This student came to me, he said, “I’m leaving.” He was in one of my more advanced classes, I think it was ‘theory of action’ – if you want anything abstract then it’s theory of action. We were having a great time in class, it was fascinating, although totally irrelevant, and he came to me one morning and he said, “I can’t stay because last night I was drinking beer with my buddies and I realised that I practically couldn’t talk to them anymore. I love my friends, I love my family, and I don’t want to lose them. And if I stay here I’m going to lose them.” I was both horrified and I knew he was right. […] There are all sorts of essays written by people from working class families who become professors and they all tell the same kind of story: some can go back, they switch on and off their personalities, and others have a very hard time doing it.
People keep saying that we need to have a national curriculum and I say to them, “We have a national curriculum – through the media […]”. School’s job is to somehow break through that … we have to work on changing the media. The school is educating the heads, not the hearts or anything else, and the media is educating us in ambition and distraction, […] turning us away from the important problems rather than towards them.
John Dewey talked about educating the whole person. What I talk about is that we need to be thinking about educating not just the whole person, but all our children in the whole range of the culture’s wealth. […] So we need to be thinking more broadly about what parts of culture we’re passing down to our children. There’s also the ‘problem of generations’, and this may be the biggest issue of all. If you start looking at education from the perspective of the culture instead of the individual and one of the main questions, in western culture at least, is: “What are we passing down to the next generation?” Are we passing down our cultural wealth? Or are we passing down our liabilities? And when you look around and you see the greed, the racism, inequality and all the rest, you know that we’re passing down our liabilities. […] Instead of just looking at our own child and how he or she is going to get a job we must start looking at what the culture is passing down. Are we passing down any kind of belief in the value of the Earth and the need to preserve it? No! No, but we’ve got to.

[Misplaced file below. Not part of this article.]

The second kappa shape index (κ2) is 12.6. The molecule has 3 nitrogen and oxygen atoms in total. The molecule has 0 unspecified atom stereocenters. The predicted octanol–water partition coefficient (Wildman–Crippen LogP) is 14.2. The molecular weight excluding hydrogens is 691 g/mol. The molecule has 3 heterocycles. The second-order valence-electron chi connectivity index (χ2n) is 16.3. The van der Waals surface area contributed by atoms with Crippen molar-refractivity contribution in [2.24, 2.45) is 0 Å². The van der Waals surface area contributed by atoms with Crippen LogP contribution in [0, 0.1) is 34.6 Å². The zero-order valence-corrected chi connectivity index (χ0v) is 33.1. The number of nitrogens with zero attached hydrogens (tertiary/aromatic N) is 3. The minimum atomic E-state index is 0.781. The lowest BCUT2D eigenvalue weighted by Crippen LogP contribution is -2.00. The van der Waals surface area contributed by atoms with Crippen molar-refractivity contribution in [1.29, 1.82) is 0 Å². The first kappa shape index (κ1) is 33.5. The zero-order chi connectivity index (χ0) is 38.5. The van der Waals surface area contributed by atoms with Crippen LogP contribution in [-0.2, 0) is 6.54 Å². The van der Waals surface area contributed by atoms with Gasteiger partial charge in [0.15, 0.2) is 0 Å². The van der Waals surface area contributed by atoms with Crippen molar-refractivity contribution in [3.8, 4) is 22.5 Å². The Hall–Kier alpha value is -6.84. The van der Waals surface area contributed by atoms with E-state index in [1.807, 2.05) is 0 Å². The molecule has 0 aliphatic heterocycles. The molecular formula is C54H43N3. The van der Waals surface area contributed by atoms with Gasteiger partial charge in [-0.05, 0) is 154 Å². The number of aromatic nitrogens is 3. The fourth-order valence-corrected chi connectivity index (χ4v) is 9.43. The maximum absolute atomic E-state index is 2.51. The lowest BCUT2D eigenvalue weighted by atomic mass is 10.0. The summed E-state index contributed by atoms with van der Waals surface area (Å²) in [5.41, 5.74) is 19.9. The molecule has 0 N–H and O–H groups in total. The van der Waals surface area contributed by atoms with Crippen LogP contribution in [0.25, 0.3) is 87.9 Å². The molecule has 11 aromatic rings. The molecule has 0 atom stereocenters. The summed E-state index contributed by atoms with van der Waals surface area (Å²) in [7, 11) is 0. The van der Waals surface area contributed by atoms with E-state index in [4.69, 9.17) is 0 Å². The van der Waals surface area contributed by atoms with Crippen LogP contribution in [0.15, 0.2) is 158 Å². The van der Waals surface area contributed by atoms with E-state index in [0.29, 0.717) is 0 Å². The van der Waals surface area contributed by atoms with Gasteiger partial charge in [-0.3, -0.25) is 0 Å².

Technology improvements and the rapid acceleration of computer systems and network have significantly impacted societies over the last 20 years, with countless improvements in work areas of productivity, health, connectivity, education and science (Gruyter, 2014, p. 459). Technology provides the foundation of the modern developed nation with computer systems operating and managing electrical, water, sewerage, telecommunications, transport and other utilities in vast, complex automated arrangements. Technological innovation has significantly enabled globalization by overcoming traditional territorial and national boundaries, connecting societies, organizations and people that would otherwise never would (Naseem, 1999, p. 636). These technology enhancements have created a hyperconnected world in which everyone has ‘the potential to communicate and to interact with anyone, anywhere at anytime’ (McGuire, 2014, p. 77). While there are countless benefits to hyperconnectivity, it also aids in the growth, proliferation and reach of criminal entities in scales that range from gangs to non-state terrorist groups. Paralleling the surge in dependence on technology and computer systems is the rise in threats to computer systems themselves, and threat of using computer systems to attack groups within society (Döge, 2016, p. 487). A challenge that has arisen when developing policy and legislation is clearly defining and separating cybercrime, cyberterrorism and cyberwar. This essay will contextualize the distinctiveness of cybercrime, cyberterrorism, and cyberwar, and will define the circumstances that allow for cyberterrorism to be separated from cybercrime and cyberwar. (more…)